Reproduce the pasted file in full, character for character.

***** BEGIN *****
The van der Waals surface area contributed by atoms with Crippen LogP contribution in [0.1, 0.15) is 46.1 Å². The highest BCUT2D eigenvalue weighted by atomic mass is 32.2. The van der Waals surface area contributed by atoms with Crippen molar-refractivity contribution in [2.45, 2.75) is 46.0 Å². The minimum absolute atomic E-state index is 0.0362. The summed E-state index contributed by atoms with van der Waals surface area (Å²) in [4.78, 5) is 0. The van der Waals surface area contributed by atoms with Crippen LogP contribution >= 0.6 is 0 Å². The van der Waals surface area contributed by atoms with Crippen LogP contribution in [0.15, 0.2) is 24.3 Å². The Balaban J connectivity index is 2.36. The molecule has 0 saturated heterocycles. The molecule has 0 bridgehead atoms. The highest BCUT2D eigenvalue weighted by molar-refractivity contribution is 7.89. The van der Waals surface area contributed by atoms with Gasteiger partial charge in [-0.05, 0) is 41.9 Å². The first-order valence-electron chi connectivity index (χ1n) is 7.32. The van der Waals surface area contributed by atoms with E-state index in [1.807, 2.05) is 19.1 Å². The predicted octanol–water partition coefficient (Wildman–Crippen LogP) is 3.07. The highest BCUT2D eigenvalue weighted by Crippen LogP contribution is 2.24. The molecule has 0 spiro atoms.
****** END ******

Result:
The van der Waals surface area contributed by atoms with Crippen LogP contribution in [0.1, 0.15) is 46.1 Å². The highest BCUT2D eigenvalue weighted by atomic mass is 32.2. The van der Waals surface area contributed by atoms with Crippen molar-refractivity contribution in [2.45, 2.75) is 46.0 Å². The minimum absolute atomic E-state index is 0.0362. The summed E-state index contributed by atoms with van der Waals surface area (Å²) in [4.78, 5) is 0. The van der Waals surface area contributed by atoms with Crippen LogP contribution >= 0.6 is 0 Å². The van der Waals surface area contributed by atoms with Crippen LogP contribution in [0.15, 0.2) is 24.3 Å². The Balaban J connectivity index is 2.36. The molecule has 0 saturated heterocycles. The molecule has 0 bridgehead atoms. The highest BCUT2D eigenvalue weighted by molar-refractivity contribution is 7.89. The van der Waals surface area contributed by atoms with Gasteiger partial charge in [-0.05, 0) is 41.9 Å². The first-order valence-electron chi connectivity index (χ1n) is 7.32. The van der Waals surface area contributed by atoms with E-state index in [1.807, 2.05) is 19.1 Å². The predicted octanol–water partition coefficient (Wildman–Crippen LogP) is 3.07. The highest BCUT2D eigenvalue weighted by Crippen LogP contribution is 2.24. The molecule has 0 spiro atoms.